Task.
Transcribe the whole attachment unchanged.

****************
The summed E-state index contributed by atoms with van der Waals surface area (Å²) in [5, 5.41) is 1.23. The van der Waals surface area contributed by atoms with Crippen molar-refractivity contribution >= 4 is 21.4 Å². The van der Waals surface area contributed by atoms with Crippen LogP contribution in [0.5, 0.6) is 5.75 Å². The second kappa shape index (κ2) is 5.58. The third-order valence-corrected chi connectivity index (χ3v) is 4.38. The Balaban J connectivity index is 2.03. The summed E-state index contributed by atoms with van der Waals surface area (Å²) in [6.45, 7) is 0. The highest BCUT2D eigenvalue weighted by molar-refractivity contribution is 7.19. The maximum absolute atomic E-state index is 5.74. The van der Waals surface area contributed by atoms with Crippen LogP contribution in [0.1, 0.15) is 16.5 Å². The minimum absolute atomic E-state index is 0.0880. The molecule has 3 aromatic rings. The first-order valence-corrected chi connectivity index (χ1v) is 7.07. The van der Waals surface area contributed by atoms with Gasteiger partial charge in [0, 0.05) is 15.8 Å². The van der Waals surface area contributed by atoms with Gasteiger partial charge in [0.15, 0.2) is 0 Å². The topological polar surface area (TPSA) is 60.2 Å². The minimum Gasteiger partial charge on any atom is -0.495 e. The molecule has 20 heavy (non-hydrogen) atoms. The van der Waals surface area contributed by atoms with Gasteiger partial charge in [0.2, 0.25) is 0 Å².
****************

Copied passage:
The summed E-state index contributed by atoms with van der Waals surface area (Å²) in [5, 5.41) is 1.23. The van der Waals surface area contributed by atoms with Crippen molar-refractivity contribution >= 4 is 21.4 Å². The van der Waals surface area contributed by atoms with Crippen LogP contribution in [0.5, 0.6) is 5.75 Å². The second kappa shape index (κ2) is 5.58. The third-order valence-corrected chi connectivity index (χ3v) is 4.38. The Balaban J connectivity index is 2.03. The summed E-state index contributed by atoms with van der Waals surface area (Å²) in [6.45, 7) is 0. The highest BCUT2D eigenvalue weighted by molar-refractivity contribution is 7.19. The maximum absolute atomic E-state index is 5.74. The van der Waals surface area contributed by atoms with Crippen LogP contribution in [0.1, 0.15) is 16.5 Å². The minimum absolute atomic E-state index is 0.0880. The molecule has 3 aromatic rings. The first-order valence-corrected chi connectivity index (χ1v) is 7.07. The van der Waals surface area contributed by atoms with Gasteiger partial charge in [0, 0.05) is 15.8 Å². The van der Waals surface area contributed by atoms with Gasteiger partial charge in [0.15, 0.2) is 0 Å². The topological polar surface area (TPSA) is 60.2 Å². The minimum Gasteiger partial charge on any atom is -0.495 e. The molecule has 20 heavy (non-hydrogen) atoms. The van der Waals surface area contributed by atoms with Gasteiger partial charge in [0.2, 0.25) is 0 Å².